Have you ever had a "why did I do that" moment? I have them often enough to think that perhaps I have forgotten everything I ever learned. As you may know the hubby and I have been on a healthy living kick. We are watching our food intake and exercising at the gym. As a treat for my sandwich and chips loving guy, we have been purchasing lean roast beef from the deli. Well, I got it in my head that it would be healthier if I cooked a nice roast here at home and sliced it for sandwiches. Sounds reasonable, right? When I went to Kroger yesterday, my choices were either a nice cut of London Broil at $20.00 (which I could have easily afforded) or a sirloin tip roast at $10.00. Well, old Miss Frugal went with the sirloin tip roast. I got carrots and potatoes and was going to do my usual deal of cooking all the items together in a nice pot on top the stove.
Normally I'm a pretty good cook, but I sometimes get cocky. Perhaps that's what prompted my first mistake. I started to think. Hmmmm. I wonder why do I always cook the roast like this. Is it because Mama did it like that? Did she do it like that because she was from the South? Not me, I'll be a gour-met cook and use a fancy beef rub, and cook this thing in the oven with dry heat. I do my research and found a nice recipe online and went for it. I did exactly what the recipe said, BUT what I didn't do prior to cooking it, was research the different cuts of beef and why you braise or pot roast, versus why you dry roast. I certainly paid for that slight omission. Because after struggling with this piece of meat for entirely too long, I have ended up with a awful mess. I may be able to rescue enough beef to make a pot of soup, but even that is questionable. What did I learn today? If it's not broken, don't try to fix it.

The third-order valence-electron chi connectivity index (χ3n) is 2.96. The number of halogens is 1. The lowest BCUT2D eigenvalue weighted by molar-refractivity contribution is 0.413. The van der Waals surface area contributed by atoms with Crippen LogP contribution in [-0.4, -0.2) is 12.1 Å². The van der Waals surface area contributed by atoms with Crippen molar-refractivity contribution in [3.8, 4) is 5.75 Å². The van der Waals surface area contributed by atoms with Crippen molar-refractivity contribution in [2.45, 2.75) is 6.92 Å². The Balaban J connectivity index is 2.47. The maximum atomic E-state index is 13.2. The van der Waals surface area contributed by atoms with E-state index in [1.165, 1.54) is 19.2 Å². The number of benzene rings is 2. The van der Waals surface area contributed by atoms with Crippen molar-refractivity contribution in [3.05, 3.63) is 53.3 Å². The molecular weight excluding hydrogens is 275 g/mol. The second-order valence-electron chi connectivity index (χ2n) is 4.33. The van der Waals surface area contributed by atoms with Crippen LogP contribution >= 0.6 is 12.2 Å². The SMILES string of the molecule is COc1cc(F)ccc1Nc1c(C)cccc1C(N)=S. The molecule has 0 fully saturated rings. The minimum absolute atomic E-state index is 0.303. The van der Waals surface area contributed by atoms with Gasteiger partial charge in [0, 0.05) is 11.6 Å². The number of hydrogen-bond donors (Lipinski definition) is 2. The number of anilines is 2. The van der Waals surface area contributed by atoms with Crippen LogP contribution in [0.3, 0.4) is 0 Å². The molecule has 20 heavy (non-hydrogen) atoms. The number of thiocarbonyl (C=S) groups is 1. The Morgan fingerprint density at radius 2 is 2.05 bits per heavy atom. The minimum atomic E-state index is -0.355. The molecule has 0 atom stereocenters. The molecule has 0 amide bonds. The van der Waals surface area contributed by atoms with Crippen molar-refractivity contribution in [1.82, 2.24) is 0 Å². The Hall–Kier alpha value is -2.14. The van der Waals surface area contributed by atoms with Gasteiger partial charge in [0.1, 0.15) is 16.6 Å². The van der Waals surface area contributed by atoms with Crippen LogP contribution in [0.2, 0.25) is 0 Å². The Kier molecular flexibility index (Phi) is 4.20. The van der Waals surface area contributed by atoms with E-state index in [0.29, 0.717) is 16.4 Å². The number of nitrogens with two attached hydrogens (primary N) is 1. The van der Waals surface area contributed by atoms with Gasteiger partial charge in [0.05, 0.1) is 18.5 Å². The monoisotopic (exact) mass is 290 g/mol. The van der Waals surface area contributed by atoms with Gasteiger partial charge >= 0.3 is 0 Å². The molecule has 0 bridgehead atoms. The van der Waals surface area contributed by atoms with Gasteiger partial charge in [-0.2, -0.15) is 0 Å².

We had turkey bacon and scrambled eggs on rye toast with lettuce, tomato and mayo. My favorite standby sandwich when there is nothing else in the house. All's well that ends well.